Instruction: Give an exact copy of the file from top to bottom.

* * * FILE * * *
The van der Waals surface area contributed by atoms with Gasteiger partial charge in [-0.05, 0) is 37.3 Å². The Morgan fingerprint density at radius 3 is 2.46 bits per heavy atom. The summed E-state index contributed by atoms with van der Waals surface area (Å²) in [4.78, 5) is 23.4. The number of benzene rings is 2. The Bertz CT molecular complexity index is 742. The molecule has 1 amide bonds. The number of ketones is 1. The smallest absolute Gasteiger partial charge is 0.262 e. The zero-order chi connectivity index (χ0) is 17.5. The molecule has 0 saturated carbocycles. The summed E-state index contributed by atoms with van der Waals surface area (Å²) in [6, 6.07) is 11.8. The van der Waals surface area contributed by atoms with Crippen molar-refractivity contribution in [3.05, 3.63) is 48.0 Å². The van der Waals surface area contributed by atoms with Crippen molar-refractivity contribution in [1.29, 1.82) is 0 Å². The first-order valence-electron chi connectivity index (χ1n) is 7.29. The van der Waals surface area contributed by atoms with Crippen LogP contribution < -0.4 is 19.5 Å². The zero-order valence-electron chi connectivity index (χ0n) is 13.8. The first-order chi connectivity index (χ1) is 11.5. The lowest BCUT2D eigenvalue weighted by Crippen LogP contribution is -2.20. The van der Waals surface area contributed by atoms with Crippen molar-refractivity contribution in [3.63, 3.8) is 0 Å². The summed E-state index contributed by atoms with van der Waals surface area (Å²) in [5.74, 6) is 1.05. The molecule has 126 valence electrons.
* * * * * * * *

The van der Waals surface area contributed by atoms with Gasteiger partial charge in [-0.05, 0) is 37.3 Å². The Morgan fingerprint density at radius 3 is 2.46 bits per heavy atom. The summed E-state index contributed by atoms with van der Waals surface area (Å²) in [4.78, 5) is 23.4. The number of benzene rings is 2. The Bertz CT molecular complexity index is 742. The molecule has 1 amide bonds. The number of ketones is 1. The smallest absolute Gasteiger partial charge is 0.262 e. The zero-order chi connectivity index (χ0) is 17.5. The molecule has 0 saturated carbocycles. The summed E-state index contributed by atoms with van der Waals surface area (Å²) in [6, 6.07) is 11.8. The van der Waals surface area contributed by atoms with Crippen molar-refractivity contribution in [3.05, 3.63) is 48.0 Å². The van der Waals surface area contributed by atoms with Crippen molar-refractivity contribution in [1.29, 1.82) is 0 Å². The first-order valence-electron chi connectivity index (χ1n) is 7.29. The van der Waals surface area contributed by atoms with Crippen LogP contribution < -0.4 is 19.5 Å². The zero-order valence-electron chi connectivity index (χ0n) is 13.8. The first-order chi connectivity index (χ1) is 11.5. The lowest BCUT2D eigenvalue weighted by Crippen LogP contribution is -2.20. The van der Waals surface area contributed by atoms with Crippen molar-refractivity contribution in [3.63, 3.8) is 0 Å². The summed E-state index contributed by atoms with van der Waals surface area (Å²) in [5.74, 6) is 1.05. The molecule has 126 valence electrons.